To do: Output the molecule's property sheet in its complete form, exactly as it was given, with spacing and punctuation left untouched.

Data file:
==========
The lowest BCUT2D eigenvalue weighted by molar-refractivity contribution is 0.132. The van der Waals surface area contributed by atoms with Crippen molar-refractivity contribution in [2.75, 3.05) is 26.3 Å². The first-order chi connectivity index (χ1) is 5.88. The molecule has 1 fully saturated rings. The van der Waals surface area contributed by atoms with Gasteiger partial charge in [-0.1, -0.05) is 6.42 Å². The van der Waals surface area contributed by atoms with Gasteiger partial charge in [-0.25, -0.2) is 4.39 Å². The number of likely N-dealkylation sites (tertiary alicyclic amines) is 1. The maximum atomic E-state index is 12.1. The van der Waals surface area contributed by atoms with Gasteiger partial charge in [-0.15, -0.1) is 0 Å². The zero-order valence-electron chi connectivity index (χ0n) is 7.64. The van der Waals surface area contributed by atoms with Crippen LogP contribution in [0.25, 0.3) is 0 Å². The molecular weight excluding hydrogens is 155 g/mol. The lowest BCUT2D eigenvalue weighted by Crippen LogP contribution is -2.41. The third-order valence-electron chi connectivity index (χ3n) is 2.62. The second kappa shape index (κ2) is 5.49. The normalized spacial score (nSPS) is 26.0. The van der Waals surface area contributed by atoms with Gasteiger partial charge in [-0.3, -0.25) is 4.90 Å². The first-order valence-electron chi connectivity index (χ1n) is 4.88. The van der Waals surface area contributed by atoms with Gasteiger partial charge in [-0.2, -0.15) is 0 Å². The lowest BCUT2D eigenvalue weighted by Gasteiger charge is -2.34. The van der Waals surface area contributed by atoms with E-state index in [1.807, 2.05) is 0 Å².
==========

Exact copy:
The lowest BCUT2D eigenvalue weighted by molar-refractivity contribution is 0.132. The van der Waals surface area contributed by atoms with Crippen molar-refractivity contribution in [2.75, 3.05) is 26.3 Å². The first-order chi connectivity index (χ1) is 5.88. The molecule has 1 fully saturated rings. The van der Waals surface area contributed by atoms with Gasteiger partial charge in [-0.1, -0.05) is 6.42 Å². The van der Waals surface area contributed by atoms with Gasteiger partial charge in [-0.25, -0.2) is 4.39 Å². The number of likely N-dealkylation sites (tertiary alicyclic amines) is 1. The maximum atomic E-state index is 12.1. The van der Waals surface area contributed by atoms with Gasteiger partial charge in [-0.15, -0.1) is 0 Å². The zero-order valence-electron chi connectivity index (χ0n) is 7.64. The van der Waals surface area contributed by atoms with Crippen LogP contribution in [0.25, 0.3) is 0 Å². The molecular weight excluding hydrogens is 155 g/mol. The lowest BCUT2D eigenvalue weighted by Crippen LogP contribution is -2.41. The third-order valence-electron chi connectivity index (χ3n) is 2.62. The second kappa shape index (κ2) is 5.49. The normalized spacial score (nSPS) is 26.0. The van der Waals surface area contributed by atoms with Gasteiger partial charge in [-0.3, -0.25) is 4.90 Å². The first-order valence-electron chi connectivity index (χ1n) is 4.88. The van der Waals surface area contributed by atoms with Gasteiger partial charge in [-0.2, -0.15) is 0 Å². The lowest BCUT2D eigenvalue weighted by Gasteiger charge is -2.34. The van der Waals surface area contributed by atoms with E-state index in [1.807, 2.05) is 0 Å².